It’s Narcissist Friday!

Children of narcissistic parents usually cannot remember a time when things were different. All they know is that they have wanted to get away for a long time.

Manipulative, controlling, overbearing, uncaring, competitive: these are all words used to describe narcissistic parents.

Remember how a narcissist sees others. I have said over the years that the narcissist sees people as “tools, toys, or obstacles.” In other words, narcissists see others as things to use or to destroy. If they can’t use a person, that person must be pushed into nothingness.

Now, imagine how a narcissist sees his or her own children. Tools, toys, or obstacles. The narcissist categorizes offspring. There is no love, no compassion, no empathy. Either the child serves the narcissist in some way, or the child is abandoned.

So, in narcissistic homes, we find children who are coddled and doted upon alongside children who are ignored. We find children who grow up to be narcissists and children who grow up to be victims of more narcissists. And sometimes the damage is so deep that the same child suffers on both sides.

Some people will say that the children of narcissists grow up to be narcissists. That simply is not true. Since the abuse differs for each child, the response to that abuse also differs. Even more, children in the same family respond differently to the same circumstances. Some may learn narcissistic behaviors from parents without becoming narcissists, just as normal kids learn behaviors from normal parents. Others will decide quite early, usually as a response to the abuse, to shield themselves with narcissistic personality.

It is normal for narcissistic parents to have favorites. One child is rejected while another is chosen. To be rejected is to be neglected, abandoned, or even attacked. Because this began so far in the past, the victim has no cause to which he/she can point. Feelings of inferiority and unworthiness are normal. Even choosing partners who continue the narcissistic abuse is normal.

Perhaps the child of narcissistic parents has a better opportunity to leave the relationship than a spouse, but the damage is deeper. The normal childhood others talk about, the loving parents others enjoy, the close family ties others remember—these things are not part of their background. Everything from family trips to personal privacy has been tainted by the narcissism.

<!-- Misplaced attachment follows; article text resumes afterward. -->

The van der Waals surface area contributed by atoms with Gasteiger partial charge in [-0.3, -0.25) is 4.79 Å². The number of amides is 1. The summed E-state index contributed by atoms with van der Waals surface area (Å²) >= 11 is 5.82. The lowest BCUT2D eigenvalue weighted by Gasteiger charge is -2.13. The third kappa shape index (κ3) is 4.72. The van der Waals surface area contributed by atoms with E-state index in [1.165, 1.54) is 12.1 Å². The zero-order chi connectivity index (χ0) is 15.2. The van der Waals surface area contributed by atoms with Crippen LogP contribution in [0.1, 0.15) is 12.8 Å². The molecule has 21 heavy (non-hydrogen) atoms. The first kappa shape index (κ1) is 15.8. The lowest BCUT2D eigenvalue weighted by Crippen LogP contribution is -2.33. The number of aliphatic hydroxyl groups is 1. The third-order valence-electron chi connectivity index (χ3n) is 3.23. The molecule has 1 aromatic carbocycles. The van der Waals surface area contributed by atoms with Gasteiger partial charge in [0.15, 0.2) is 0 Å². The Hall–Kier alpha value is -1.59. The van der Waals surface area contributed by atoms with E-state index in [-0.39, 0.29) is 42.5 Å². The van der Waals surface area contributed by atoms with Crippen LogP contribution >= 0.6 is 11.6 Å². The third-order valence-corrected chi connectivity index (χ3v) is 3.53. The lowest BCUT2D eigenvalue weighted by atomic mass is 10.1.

It is one thing to leave mom and dad, but quite another to leave the influence they had since birth. The pain of narcissistic abuse, even when there has been no physical abuse, can be traumatic and lingering. Children of narcissists often wonder why they were picked on or hated, but they find no answers. Narcissistic rejection may seem arbitrary.

Because narcissistic abuse seems so normal to the children of narcissists, they often find spouses or intimate others who are narcissists. The criticism, rejection, arbitrary emotional responses, and lack of love seem normal. Without parents who love each other, children often don’t expect to find the love others talk about. Without parental affection as children, some don’t expect spousal affection. Some suffered a series of narcissistic relationships before they began to realize that their experience is neither normal nor right.

A counselor who understands narcissistic abuse can help work through self-esteem and behavioral issues. As always, be careful. Few church counselors or pastors understand narcissism, especially the depths of emotional scarring children of narcissists have. Reading about narcissism, talking with others who have struggled in the same way, and joining a support group—these can also help.

And, of course, adults can still have their narcissistic parents. The manipulation, rejection, favoritism, and other abuse doesn’t go away once the child becomes an adult. The twisted ideas of family and love affect grandchildren as well.